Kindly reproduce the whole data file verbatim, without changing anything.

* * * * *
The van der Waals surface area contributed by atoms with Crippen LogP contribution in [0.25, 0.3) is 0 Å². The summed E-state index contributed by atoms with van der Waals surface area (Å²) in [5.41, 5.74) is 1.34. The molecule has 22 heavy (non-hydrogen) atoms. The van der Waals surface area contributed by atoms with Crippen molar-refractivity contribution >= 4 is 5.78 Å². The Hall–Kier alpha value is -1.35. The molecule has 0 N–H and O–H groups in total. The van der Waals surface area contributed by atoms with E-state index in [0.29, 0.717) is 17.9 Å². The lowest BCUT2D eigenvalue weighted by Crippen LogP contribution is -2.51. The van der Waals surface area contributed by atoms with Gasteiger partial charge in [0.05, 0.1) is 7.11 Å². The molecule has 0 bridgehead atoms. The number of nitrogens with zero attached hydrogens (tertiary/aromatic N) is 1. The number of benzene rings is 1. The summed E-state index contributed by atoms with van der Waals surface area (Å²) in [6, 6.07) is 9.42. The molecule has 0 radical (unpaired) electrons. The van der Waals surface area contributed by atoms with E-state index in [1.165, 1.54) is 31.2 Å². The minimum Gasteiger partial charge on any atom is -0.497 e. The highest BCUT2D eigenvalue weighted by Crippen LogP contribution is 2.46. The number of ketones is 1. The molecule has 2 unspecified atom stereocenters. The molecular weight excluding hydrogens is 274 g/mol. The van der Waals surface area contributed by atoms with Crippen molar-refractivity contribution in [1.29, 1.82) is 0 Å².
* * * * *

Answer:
The van der Waals surface area contributed by atoms with Crippen LogP contribution in [0.25, 0.3) is 0 Å². The summed E-state index contributed by atoms with van der Waals surface area (Å²) in [5.41, 5.74) is 1.34. The molecule has 22 heavy (non-hydrogen) atoms. The van der Waals surface area contributed by atoms with Crippen molar-refractivity contribution >= 4 is 5.78 Å². The Hall–Kier alpha value is -1.35. The molecule has 0 N–H and O–H groups in total. The van der Waals surface area contributed by atoms with E-state index in [0.29, 0.717) is 17.9 Å². The lowest BCUT2D eigenvalue weighted by Crippen LogP contribution is -2.51. The van der Waals surface area contributed by atoms with Gasteiger partial charge in [0.05, 0.1) is 7.11 Å². The molecule has 0 bridgehead atoms. The number of nitrogens with zero attached hydrogens (tertiary/aromatic N) is 1. The number of benzene rings is 1. The summed E-state index contributed by atoms with van der Waals surface area (Å²) in [6, 6.07) is 9.42. The molecule has 0 radical (unpaired) electrons. The van der Waals surface area contributed by atoms with E-state index in [1.165, 1.54) is 31.2 Å². The minimum Gasteiger partial charge on any atom is -0.497 e. The highest BCUT2D eigenvalue weighted by Crippen LogP contribution is 2.46. The number of ketones is 1. The molecule has 2 unspecified atom stereocenters. The molecular weight excluding hydrogens is 274 g/mol. The van der Waals surface area contributed by atoms with Crippen molar-refractivity contribution in [1.29, 1.82) is 0 Å².